French said the commissioners would cover the health district’s deficit, noting that commissioners could “cut a check” as soon as they meet with Clark next week.

When asked why he wouldn’t vote on a formal commitment, French said he was giving other cities an “opportunity to be partners.”

He said cities should have to decide whether they would contribute money to the health district by the end of August – or they would need to rethink their role as members.

The board did not take any actions indicating an August deadline was in place.

The Board of Health is not governed by the county commissioners alone, however, and there is a 12-member board with Spokane, Spokane Valley, county and smaller city representatives as well as three citizen members.

“All we’re saying is, if you want it to be a regional program with all of you at seats at the table, then contribute,” French said. “If you don’t want to contribute to the district that’s fine, then the county will just operate it as a department of the county. It’s pretty straight forward.”

But Spokane City Council President Breean Beggs said cities do contribute to the health district through a tax that is collected by the state as a vehicle tab tax and funneled to the health district.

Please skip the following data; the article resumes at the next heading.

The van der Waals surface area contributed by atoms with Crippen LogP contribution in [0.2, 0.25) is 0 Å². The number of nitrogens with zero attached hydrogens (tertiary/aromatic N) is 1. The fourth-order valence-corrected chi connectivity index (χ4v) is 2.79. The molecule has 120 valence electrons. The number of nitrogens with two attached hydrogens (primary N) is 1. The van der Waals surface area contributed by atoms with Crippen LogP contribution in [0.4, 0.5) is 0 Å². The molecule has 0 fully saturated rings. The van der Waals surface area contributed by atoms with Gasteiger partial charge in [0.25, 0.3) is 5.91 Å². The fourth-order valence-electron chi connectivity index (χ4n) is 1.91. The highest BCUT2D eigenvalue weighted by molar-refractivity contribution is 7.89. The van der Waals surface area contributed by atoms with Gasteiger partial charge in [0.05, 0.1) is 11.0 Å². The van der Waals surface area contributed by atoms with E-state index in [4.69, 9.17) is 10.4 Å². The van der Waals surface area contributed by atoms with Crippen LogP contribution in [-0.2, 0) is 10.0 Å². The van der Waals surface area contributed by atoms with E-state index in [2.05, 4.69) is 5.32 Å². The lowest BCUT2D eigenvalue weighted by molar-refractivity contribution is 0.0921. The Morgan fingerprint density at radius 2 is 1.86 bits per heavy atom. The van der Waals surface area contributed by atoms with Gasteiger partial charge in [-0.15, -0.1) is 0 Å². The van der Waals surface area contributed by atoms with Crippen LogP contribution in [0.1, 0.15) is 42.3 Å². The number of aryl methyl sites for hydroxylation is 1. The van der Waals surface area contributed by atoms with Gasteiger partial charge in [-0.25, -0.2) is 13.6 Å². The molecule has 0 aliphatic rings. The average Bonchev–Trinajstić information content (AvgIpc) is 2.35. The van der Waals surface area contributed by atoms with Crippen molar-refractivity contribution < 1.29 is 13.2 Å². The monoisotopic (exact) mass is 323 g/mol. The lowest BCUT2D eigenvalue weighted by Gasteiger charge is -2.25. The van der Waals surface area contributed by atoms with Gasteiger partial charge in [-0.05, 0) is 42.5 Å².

Beggs said he took the commissioners at their word that they would deal with the deficit next week, when they meet with Clark.

“We’ll let them do the right thing rather than let them feel like they’re forced into it,” Beggs said.

He said the board could take further action if the county doesn’t cover the health district’s deficit.

Arielle Dreher's reporting for The Spokesman-Review is primarily funded by the Smith-Barbieri Progressive Fund, with additional support from Report for America and members of the Spokane community. These stories can be republished by other organizations for free under a Creative Commons license. For more information on this, please contact our newspaper’s managing editor.